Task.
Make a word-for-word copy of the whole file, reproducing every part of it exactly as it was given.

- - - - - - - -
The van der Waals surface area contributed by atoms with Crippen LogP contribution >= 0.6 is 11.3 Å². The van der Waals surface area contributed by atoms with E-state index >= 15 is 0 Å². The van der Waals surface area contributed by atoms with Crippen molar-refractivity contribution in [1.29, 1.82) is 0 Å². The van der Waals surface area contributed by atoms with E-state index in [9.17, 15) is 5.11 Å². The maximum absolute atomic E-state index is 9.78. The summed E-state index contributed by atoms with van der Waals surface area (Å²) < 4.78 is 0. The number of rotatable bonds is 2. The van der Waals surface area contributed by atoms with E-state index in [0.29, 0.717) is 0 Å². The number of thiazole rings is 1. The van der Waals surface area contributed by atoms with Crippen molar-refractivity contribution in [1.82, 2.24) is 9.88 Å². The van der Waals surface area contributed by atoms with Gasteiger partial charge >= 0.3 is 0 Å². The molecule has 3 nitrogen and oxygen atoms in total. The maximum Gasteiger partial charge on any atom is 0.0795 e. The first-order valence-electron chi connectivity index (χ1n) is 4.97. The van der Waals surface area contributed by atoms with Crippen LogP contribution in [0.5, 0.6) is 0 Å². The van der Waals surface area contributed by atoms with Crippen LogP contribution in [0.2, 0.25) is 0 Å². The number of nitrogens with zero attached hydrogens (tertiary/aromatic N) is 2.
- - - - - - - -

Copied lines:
The van der Waals surface area contributed by atoms with Crippen LogP contribution >= 0.6 is 11.3 Å². The van der Waals surface area contributed by atoms with E-state index >= 15 is 0 Å². The van der Waals surface area contributed by atoms with Crippen molar-refractivity contribution in [1.29, 1.82) is 0 Å². The van der Waals surface area contributed by atoms with E-state index in [9.17, 15) is 5.11 Å². The maximum absolute atomic E-state index is 9.78. The summed E-state index contributed by atoms with van der Waals surface area (Å²) < 4.78 is 0. The number of rotatable bonds is 2. The van der Waals surface area contributed by atoms with E-state index in [0.29, 0.717) is 0 Å². The number of thiazole rings is 1. The van der Waals surface area contributed by atoms with Crippen molar-refractivity contribution in [1.82, 2.24) is 9.88 Å². The van der Waals surface area contributed by atoms with Gasteiger partial charge >= 0.3 is 0 Å². The molecule has 3 nitrogen and oxygen atoms in total. The maximum Gasteiger partial charge on any atom is 0.0795 e. The first-order valence-electron chi connectivity index (χ1n) is 4.97. The van der Waals surface area contributed by atoms with Crippen LogP contribution in [0.5, 0.6) is 0 Å². The van der Waals surface area contributed by atoms with Crippen LogP contribution in [0.2, 0.25) is 0 Å². The number of nitrogens with zero attached hydrogens (tertiary/aromatic N) is 2.